Which leads me to why this last week was a literal hell.

Because this illness has to do with the function of the brain and any medication for it deals directly with regulating it, I had to ween myself off of the fluoxetine before starting the new medication. Which meant an entire week of no medication for me.

I often like to pretend that depression isn’t as crippling as it really is. I try to believe that off the medicine I’ll be fine. That I’m not such a freak that I absolutely need a “happy pill” to get me through the day. But, like I said before, since it is a regulatory drug my body was basically in panic mode all week. There wasn’t a second where I wasn’t shaking, and opposite of normal when I am entirely robotic, there wasn’t a second when I wasn’t on the verge of crying. I was just trying to hold it together. To get through the week without too many breakdowns, heck, to even get out of bed in the mornings, was my sole goal.

Imagine how much harder that is when everyone is constantly reminding you how dysfunctional you are.

So, I write this not so that you will pity me, in fact, I think I would be pretty frustrated with that outcome. Rather, I write this because this week has waged war on my soul. Every part of me aches.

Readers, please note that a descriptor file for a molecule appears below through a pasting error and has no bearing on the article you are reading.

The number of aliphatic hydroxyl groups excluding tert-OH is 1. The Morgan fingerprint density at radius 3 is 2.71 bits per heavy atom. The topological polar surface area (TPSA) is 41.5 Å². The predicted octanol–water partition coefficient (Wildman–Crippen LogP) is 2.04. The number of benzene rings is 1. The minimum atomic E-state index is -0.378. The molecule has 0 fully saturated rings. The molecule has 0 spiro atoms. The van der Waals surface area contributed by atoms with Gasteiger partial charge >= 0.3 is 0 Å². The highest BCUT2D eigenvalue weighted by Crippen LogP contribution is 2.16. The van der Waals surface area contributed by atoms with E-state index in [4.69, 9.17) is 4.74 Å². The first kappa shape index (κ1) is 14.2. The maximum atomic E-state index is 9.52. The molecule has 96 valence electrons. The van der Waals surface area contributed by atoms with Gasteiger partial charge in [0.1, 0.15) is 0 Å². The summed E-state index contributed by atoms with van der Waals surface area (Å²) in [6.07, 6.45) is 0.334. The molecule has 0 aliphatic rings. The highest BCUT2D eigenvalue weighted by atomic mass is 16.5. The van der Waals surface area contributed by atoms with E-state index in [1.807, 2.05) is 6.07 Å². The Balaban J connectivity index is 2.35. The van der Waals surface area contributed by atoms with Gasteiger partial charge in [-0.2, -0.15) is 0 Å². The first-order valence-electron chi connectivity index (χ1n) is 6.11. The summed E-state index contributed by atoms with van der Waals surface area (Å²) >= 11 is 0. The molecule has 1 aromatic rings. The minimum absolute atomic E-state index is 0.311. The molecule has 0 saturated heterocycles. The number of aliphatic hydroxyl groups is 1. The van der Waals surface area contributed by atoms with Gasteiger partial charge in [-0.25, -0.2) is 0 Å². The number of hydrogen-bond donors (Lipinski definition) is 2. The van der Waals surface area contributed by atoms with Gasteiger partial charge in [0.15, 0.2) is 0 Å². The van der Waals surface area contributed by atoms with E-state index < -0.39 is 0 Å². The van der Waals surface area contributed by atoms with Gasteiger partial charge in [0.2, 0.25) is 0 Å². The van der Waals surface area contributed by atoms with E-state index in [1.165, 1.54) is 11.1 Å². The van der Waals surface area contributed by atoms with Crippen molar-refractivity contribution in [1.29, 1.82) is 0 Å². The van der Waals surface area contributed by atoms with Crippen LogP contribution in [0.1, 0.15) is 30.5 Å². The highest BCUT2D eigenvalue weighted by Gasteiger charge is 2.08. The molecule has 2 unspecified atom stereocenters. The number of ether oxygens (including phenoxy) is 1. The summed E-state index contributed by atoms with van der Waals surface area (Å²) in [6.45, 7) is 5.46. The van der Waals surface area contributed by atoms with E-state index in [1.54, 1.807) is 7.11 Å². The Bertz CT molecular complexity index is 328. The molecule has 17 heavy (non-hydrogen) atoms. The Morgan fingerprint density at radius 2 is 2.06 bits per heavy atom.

My constant thought as I navigated the week was that if I was just “normal” I would be able to handle it. If I wasn’t such a freak that I was shaking like a Chihuahua and navigating the campus like a zombie, then everything would have been fine. If I was “normal” comments about me being “pissy” wouldn’t have mattered so much, sideways glances of disgust wouldn’t have made me burst into tears.

When your brain is so used to being on medication and then you suddenly rip that away it sends everything into a tailspin, and because of that everything is ten times harder to navigate. Everything feels like the end of the world.

There are moments when I legitimately think that I am going insane. I genuinely feel like my brain is betraying me. And to have people point that out when all I am trying to accomplish is basic life functions is crippling.

Wouldn’t it be nice if I could control it?

My brain is a force of it’s own. It is a machine completely independent of me. It is a broken contraption of hurt and longing, of ache and pain, of disgust and shame.

And shame is exactly what I feel, all the time. I am so ashamed of my illness. Not because of what I believe about it, but because of the way that society has made me feel because of it.

I refuse to apologize for my sufferings because they make you uncomfortable. I refuse to let your lack of understanding be the source of such crippling shame. I refuse to let the confines and dictates of your carelessness set the course of my life.